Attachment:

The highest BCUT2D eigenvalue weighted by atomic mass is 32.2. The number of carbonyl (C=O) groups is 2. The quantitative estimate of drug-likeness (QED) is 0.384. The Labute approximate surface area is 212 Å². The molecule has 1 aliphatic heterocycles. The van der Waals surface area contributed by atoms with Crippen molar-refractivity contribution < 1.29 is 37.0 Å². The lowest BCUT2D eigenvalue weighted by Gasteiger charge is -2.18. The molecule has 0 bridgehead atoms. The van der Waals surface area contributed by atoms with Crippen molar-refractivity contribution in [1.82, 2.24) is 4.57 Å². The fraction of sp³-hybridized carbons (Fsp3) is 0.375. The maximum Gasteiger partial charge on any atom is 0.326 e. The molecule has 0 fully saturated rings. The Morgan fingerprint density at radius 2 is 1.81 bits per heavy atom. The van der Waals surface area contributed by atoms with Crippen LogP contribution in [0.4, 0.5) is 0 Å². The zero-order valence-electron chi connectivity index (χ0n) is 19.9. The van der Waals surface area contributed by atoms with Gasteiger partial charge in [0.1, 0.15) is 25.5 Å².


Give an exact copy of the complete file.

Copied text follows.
The highest BCUT2D eigenvalue weighted by atomic mass is 32.2. The number of carbonyl (C=O) groups is 2. The quantitative estimate of drug-likeness (QED) is 0.384. The Labute approximate surface area is 212 Å². The molecule has 1 aliphatic heterocycles. The van der Waals surface area contributed by atoms with Crippen molar-refractivity contribution < 1.29 is 37.0 Å². The lowest BCUT2D eigenvalue weighted by Gasteiger charge is -2.18. The molecule has 0 bridgehead atoms. The van der Waals surface area contributed by atoms with Crippen molar-refractivity contribution in [1.82, 2.24) is 4.57 Å². The fraction of sp³-hybridized carbons (Fsp3) is 0.375. The maximum Gasteiger partial charge on any atom is 0.326 e. The molecule has 0 fully saturated rings. The Morgan fingerprint density at radius 2 is 1.81 bits per heavy atom. The van der Waals surface area contributed by atoms with Crippen LogP contribution in [0.4, 0.5) is 0 Å². The zero-order valence-electron chi connectivity index (χ0n) is 19.9. The van der Waals surface area contributed by atoms with Gasteiger partial charge in [0.1, 0.15) is 25.5 Å².